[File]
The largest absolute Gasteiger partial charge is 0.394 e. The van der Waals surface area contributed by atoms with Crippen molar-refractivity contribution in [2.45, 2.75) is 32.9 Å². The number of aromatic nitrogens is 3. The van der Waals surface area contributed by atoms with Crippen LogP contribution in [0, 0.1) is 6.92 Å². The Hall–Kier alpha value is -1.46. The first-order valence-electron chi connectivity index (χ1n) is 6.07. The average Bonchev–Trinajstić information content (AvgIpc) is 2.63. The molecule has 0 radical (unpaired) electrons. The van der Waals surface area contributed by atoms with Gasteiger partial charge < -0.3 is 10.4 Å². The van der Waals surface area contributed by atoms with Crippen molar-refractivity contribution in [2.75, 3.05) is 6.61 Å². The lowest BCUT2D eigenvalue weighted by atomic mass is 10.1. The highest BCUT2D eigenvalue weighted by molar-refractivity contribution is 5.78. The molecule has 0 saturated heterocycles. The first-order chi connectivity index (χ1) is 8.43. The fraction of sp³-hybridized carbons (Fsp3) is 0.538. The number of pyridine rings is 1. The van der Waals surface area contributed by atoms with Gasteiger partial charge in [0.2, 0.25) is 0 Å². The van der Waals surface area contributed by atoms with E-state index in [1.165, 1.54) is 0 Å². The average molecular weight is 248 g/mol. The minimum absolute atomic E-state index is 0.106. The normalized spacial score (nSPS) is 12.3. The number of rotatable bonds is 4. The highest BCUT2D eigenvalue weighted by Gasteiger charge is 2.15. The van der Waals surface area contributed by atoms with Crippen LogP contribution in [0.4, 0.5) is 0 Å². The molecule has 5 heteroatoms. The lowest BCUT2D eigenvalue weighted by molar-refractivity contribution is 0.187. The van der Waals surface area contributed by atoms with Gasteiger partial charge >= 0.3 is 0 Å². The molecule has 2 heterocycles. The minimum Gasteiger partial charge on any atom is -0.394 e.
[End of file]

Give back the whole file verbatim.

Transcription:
The largest absolute Gasteiger partial charge is 0.394 e. The van der Waals surface area contributed by atoms with Crippen molar-refractivity contribution in [2.45, 2.75) is 32.9 Å². The number of aromatic nitrogens is 3. The van der Waals surface area contributed by atoms with Crippen LogP contribution in [0, 0.1) is 6.92 Å². The Hall–Kier alpha value is -1.46. The first-order valence-electron chi connectivity index (χ1n) is 6.07. The average Bonchev–Trinajstić information content (AvgIpc) is 2.63. The molecule has 0 radical (unpaired) electrons. The van der Waals surface area contributed by atoms with Gasteiger partial charge < -0.3 is 10.4 Å². The van der Waals surface area contributed by atoms with Crippen molar-refractivity contribution in [2.75, 3.05) is 6.61 Å². The lowest BCUT2D eigenvalue weighted by atomic mass is 10.1. The highest BCUT2D eigenvalue weighted by molar-refractivity contribution is 5.78. The molecule has 0 saturated heterocycles. The first-order chi connectivity index (χ1) is 8.43. The fraction of sp³-hybridized carbons (Fsp3) is 0.538. The number of pyridine rings is 1. The van der Waals surface area contributed by atoms with Gasteiger partial charge in [0.2, 0.25) is 0 Å². The van der Waals surface area contributed by atoms with E-state index in [1.165, 1.54) is 0 Å². The average molecular weight is 248 g/mol. The minimum absolute atomic E-state index is 0.106. The normalized spacial score (nSPS) is 12.3. The number of rotatable bonds is 4. The highest BCUT2D eigenvalue weighted by Gasteiger charge is 2.15. The van der Waals surface area contributed by atoms with Crippen LogP contribution in [0.4, 0.5) is 0 Å². The molecule has 5 heteroatoms. The lowest BCUT2D eigenvalue weighted by molar-refractivity contribution is 0.187. The van der Waals surface area contributed by atoms with Gasteiger partial charge >= 0.3 is 0 Å². The molecule has 2 heterocycles. The minimum Gasteiger partial charge on any atom is -0.394 e.